Eric in New Orleans writes: Pat, just read your sum up of this year’s free agency, and had one question. From your understanding if Peppers is tagged by the Panthers, could the Saints then trade for him (under the rules) since they can't sign him if he's an unrestricted free agent?

Pat Yasinskas: Yes, the Saints can’t sign Peppers if he’s an unrestricted free agent. As one of the final four teams, they’re prohibited from signing an unrestricted free agent unless they lose one at a similar salary to another team. I don’t think the Saints have anyone that fits that bill. If the Panthers place the franchise tag on Peppers, then the Saints could trade for him. But the cost would be steep -- most likely a first- and third-round pick. But the Saints have shown a willingness to trade draft picks for proven players (see Jonathan Vilma and Jeremy Shockey) in the past.

Tom in Clearwater writes: Come on man, you know the Glazers did not 'get us the stadium'. The Glazers never expected the voters of Hillsborough County to vote for a 1-cent tax to pay for the stadium. They were ready to bolt town with the Bucs. The only way the vote went through was it was tied to education and police. To say the Glazer (sons) are not being cheap is asinine. They are so darn strapped due to Manchester United - you know it; the NFL knows it. I enjoy your column.... but c'mon man!!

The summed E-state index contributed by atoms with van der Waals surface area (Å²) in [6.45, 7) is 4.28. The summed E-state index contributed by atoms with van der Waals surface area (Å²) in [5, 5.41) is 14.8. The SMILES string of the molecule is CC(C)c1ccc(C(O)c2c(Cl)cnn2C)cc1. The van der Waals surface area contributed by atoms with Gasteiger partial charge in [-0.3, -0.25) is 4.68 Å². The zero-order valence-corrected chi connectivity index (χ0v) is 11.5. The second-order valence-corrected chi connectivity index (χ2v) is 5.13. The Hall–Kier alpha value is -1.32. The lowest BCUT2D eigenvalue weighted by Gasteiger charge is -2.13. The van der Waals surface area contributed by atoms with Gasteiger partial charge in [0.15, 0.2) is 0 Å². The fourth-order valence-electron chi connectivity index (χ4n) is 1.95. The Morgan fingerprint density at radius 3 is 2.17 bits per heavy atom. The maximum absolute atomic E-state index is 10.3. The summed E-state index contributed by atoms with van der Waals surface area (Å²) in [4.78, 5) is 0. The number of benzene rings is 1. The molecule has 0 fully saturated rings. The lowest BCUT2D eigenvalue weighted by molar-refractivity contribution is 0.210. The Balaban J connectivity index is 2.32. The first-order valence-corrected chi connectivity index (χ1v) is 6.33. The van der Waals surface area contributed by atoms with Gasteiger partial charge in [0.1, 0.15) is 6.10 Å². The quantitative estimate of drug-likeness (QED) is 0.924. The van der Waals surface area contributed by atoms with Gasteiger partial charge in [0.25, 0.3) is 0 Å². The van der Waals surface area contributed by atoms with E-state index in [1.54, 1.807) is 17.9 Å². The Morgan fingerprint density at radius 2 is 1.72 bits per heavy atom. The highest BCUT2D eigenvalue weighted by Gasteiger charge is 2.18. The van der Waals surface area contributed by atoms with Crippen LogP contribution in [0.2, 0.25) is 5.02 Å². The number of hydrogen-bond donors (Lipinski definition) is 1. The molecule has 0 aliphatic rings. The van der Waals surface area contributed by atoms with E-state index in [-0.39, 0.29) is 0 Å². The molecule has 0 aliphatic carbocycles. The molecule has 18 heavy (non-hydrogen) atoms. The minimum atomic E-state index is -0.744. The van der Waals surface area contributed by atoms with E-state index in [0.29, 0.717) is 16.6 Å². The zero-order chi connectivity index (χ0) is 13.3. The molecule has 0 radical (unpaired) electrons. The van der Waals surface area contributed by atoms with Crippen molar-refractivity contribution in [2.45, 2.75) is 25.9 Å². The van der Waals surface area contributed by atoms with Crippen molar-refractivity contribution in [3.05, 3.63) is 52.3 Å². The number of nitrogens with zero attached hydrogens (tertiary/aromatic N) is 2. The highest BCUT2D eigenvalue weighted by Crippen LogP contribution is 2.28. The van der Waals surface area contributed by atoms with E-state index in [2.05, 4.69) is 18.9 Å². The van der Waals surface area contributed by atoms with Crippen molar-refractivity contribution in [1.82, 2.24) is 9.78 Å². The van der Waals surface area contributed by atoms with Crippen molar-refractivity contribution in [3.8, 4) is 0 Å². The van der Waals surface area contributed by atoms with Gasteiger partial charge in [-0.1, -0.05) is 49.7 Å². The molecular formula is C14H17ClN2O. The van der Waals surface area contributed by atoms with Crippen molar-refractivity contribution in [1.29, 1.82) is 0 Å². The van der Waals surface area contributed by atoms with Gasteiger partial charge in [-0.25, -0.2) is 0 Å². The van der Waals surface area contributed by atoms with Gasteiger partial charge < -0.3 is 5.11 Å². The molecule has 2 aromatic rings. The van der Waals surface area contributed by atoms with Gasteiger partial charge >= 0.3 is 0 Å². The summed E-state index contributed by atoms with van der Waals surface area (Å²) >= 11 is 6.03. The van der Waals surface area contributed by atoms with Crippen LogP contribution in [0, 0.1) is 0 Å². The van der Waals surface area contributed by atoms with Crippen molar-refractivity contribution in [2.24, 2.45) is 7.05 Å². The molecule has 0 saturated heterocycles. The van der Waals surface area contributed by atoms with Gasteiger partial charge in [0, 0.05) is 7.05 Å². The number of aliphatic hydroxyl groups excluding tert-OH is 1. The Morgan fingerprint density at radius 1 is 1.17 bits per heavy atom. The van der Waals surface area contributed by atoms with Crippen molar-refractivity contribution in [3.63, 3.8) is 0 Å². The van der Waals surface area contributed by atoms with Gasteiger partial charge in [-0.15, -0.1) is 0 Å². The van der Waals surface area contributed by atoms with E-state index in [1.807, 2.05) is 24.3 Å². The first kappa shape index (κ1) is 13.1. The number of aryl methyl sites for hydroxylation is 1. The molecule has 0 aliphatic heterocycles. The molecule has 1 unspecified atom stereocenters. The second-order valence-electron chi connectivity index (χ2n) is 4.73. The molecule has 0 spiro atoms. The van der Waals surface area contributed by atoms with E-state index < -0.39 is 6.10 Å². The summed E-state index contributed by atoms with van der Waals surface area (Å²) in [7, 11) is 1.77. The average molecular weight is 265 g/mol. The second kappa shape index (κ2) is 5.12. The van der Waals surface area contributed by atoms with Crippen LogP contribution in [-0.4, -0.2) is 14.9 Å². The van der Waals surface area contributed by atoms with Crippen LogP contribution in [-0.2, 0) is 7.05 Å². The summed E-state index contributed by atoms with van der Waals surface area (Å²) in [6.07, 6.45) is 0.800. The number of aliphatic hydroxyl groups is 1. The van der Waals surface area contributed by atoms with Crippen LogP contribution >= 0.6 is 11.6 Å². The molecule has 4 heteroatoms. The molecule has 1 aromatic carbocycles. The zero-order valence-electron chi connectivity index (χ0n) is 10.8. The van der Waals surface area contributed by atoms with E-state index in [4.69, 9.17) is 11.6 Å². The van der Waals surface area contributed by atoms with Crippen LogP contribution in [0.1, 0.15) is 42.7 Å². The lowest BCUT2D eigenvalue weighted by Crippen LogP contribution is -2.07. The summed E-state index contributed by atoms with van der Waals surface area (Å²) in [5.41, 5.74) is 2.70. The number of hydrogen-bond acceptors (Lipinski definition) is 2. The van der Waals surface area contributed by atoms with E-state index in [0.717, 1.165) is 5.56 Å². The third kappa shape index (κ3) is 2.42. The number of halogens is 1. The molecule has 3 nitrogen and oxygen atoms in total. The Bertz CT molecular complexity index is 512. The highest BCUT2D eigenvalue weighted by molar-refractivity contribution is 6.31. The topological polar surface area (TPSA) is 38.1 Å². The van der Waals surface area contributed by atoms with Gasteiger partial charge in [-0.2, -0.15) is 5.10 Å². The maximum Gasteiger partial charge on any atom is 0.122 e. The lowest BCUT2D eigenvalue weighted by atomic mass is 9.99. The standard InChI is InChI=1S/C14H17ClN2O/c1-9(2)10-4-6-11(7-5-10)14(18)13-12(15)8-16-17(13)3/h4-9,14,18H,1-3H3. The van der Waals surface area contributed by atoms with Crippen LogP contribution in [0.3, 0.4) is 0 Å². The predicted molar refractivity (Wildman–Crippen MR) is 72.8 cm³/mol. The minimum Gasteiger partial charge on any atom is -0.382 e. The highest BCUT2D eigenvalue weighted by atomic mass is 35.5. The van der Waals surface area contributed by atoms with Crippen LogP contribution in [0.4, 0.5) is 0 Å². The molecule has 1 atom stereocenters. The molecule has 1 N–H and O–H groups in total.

Pat Yasinskas: I know it’s popular among Tampa Bay fans to say the Bucs are being cheap, but I think those fans are taking the easy route and just speaking off the top of their heads. That’s dangerous territory, unless you really know what you’re talking about. Have you seen the Buccaneers’ financial books? I don’t think you accurately can call them cheap unless you have some real evidence. We all know about the reported debt with Manchester United and we know the Bucs didn’t sign a lot of the big-name free agents many of you wanted last year. But that was part of a rebuilding plan because the Bucs had decided they weren’t going anywhere with Jon Gruden’s annual patchwork. By the way, they paid Gruden and former general manager Bruce Allen a fortune not to work last year. They also gave huge contracts to Josh Freeman, Kellen Winslow, Derrick Ward, Michael Clayton and gave Antonio Bryant $10 million as the franchise player. As far as the stadium, the Glazers did what they had to do and that kept the team in Tampa and gave the city one of the best stadiums in the NFL. They also won a Super Bowl. I'm not saying the Glazers are perfect owners and some of the points fans make about them may be valid, but I think fans need to support their thoughts instead of simply saying the Glazers are cheap. You want the real definition of cheap, think back to the Culverhouse days.